Thank you for the phenomenal response to Turing Distinguished Leader Series. Looking at the success of our sessions, we’ve come up with an exciting after-show format. In the after-show, we will discuss the main takeaways from our most recent TDLS episode.
Welcome, everybody. So this is our after-show to our podcast on scaling unicorns in a remote-first world. I have with me Kat Hu from our Chief of Staff team. I’m Jonathan Siddharth, CEO, and founder of Turing, and we’re going to reflect on today’s conversation with Sandesh Patnam from Premji Invest on scaling unicorns in a remote-first world.
Kat, what stood out to you in the chat with Sandesh today?
Yeah, I’m excited to get started! But, first, Sandesh was so insightful and gave a lot of wisdom for scaling startups from his vantage point with about a decade of experience in venture capital. One thing that stood out was how he emphasized that culture is essential for leadership as startups get scaled.
And then Jonathan, turning it back to you. I know culture is also very important at Turing. How have you thought about the culture at Turing, especially with it being a remote-first company?
Yeah. Sandesh’s point on culture resonated with me. And the first thing I thought about was the need to write things down in terms of your culture or what you’d like your culture to be. For a high-growth company like Turing, there’s so much culture we import relative to the size of the company. I feel like if you don’t write down the kind of company you want to build, sometimes things get set by accident. So then I think a lot about when it comes to cultures.
Step one is thinking through the culture, core values, and how you want people in the company to work, make decisions, and write them down. Step two, the harder part, is to communicate and ensure that the culture you want is the culture being lived in the company.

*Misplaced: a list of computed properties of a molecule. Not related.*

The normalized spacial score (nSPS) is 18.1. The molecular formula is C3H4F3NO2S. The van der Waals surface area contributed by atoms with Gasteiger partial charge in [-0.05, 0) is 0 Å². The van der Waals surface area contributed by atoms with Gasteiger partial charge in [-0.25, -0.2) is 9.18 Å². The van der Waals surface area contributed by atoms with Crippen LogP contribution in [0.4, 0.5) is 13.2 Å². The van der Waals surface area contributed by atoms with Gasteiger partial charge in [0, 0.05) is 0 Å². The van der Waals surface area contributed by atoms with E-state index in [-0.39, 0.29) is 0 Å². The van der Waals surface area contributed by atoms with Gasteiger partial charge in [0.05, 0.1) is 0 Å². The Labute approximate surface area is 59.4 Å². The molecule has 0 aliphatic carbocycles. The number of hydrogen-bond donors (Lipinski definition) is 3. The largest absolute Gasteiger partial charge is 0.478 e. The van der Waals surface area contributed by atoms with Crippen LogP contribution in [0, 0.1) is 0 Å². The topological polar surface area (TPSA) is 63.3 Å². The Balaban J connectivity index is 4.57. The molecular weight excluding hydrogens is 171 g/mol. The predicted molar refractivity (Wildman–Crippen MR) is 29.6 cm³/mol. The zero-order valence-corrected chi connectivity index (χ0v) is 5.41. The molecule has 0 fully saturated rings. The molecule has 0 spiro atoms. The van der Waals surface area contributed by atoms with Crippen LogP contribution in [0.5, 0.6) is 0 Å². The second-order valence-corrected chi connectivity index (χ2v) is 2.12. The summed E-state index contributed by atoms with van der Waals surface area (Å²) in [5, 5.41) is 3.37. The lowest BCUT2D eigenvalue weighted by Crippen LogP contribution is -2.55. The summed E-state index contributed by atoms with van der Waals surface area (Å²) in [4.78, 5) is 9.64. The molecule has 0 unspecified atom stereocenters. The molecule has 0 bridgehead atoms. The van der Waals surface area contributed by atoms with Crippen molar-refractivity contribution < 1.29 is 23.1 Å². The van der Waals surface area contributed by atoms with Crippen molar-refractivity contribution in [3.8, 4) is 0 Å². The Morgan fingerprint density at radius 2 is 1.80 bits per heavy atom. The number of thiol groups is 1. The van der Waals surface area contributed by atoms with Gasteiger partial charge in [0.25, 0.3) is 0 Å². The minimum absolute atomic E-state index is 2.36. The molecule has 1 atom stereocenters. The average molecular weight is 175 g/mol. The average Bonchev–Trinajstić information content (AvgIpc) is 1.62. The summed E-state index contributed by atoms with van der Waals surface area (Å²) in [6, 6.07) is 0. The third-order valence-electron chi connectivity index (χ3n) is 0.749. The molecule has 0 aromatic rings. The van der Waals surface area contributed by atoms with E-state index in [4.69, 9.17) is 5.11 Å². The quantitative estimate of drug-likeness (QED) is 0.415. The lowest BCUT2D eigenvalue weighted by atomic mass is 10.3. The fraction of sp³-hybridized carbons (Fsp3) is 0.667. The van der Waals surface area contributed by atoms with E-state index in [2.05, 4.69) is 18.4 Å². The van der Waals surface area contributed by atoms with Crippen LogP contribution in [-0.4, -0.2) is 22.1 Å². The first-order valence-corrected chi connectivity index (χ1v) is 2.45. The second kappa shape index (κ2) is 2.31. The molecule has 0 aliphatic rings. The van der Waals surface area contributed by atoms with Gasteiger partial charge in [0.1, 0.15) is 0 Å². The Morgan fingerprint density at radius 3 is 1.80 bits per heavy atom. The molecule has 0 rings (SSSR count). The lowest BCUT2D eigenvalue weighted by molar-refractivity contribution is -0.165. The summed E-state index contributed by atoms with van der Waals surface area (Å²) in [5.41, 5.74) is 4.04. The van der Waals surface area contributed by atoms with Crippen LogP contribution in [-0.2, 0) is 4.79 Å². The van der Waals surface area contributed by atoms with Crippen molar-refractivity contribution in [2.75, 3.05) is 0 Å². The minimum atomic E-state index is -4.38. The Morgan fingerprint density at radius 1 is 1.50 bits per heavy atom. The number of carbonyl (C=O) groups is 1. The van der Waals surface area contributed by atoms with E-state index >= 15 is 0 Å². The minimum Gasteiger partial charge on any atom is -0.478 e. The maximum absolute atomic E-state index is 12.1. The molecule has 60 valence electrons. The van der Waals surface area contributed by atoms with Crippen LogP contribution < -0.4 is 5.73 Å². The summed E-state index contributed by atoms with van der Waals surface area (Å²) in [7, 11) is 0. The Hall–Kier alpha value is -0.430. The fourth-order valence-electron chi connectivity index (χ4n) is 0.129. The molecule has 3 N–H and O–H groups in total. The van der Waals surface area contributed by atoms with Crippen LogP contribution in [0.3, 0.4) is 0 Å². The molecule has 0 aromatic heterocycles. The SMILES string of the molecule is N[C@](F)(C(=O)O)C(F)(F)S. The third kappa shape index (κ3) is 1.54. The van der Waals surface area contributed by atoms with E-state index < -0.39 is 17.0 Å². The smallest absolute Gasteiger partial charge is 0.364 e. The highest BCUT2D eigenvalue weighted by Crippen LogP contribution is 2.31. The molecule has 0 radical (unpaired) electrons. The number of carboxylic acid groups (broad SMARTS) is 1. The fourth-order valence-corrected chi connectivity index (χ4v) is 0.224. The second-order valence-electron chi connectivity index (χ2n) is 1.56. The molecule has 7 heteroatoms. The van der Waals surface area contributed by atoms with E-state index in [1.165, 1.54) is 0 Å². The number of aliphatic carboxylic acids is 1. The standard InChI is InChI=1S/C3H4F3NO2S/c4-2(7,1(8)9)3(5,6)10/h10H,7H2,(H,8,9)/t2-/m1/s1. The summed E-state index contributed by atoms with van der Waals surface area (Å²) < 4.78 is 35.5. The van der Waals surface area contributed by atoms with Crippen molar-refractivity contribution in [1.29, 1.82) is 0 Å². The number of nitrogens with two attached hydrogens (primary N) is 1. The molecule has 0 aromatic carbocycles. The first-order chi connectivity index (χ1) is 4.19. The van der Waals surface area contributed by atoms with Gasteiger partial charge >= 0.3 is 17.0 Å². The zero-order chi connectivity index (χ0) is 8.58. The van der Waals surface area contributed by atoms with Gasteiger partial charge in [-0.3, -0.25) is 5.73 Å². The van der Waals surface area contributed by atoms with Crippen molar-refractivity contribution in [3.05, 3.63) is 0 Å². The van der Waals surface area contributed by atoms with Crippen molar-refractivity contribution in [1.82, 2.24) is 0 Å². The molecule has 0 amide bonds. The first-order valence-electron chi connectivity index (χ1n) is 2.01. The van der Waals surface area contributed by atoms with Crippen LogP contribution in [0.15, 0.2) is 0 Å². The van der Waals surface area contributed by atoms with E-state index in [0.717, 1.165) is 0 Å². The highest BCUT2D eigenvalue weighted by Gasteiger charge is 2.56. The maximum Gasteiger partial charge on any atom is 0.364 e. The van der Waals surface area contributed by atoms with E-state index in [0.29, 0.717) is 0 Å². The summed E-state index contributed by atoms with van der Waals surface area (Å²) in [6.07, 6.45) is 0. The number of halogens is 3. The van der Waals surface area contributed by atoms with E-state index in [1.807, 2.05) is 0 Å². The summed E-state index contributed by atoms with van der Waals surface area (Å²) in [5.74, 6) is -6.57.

For example, at Turing, we have a culture of moving fast, working only on big needle-moving things, not incremental things, and being very data-driven in our decision-making. So I think a lot about how we reinforce that in our hiring, firing, and promoting. Do we live those values? Or is it just a doc that lives somewhere the CEO wrote a long time back that people just read, and that’s it?
I’m curious about how you see the second piece of the puzzle? Do you think we live those values at Turing today? What do you see as things that we could do better?
So I do think that culture does come from leadership, and something that I’ve seen that works well at Turing; hopefully, this advice can help other companies as well, is that you host the CEO roundtables. And this is, for many of the team’s leadership, where we transparently talk about this culture.
And I think another thing that is strange here is you’ve asked everyone to bring in the best of somewhere else that they’ve worked and see how we can make it Turing. So not only are we living out our core culture, but we’re also very open-minded to find the best culture and continuously improve and grow with the team’s diversity worldwide.
Yep, that’s right, Kat. I was speaking with our head of recruiting this week. And I’d shared with her that a passing grade is when somebody fits the culture we want. We have a four-point scale of strong reject, weak reject, weak accept, and strong accept. So three out of four is like you fit our culture, but we want more than that. Ideally, we want somebody who’s bringing something amazing to our culture that we can imbibe and become even stronger. That’s when you go above three.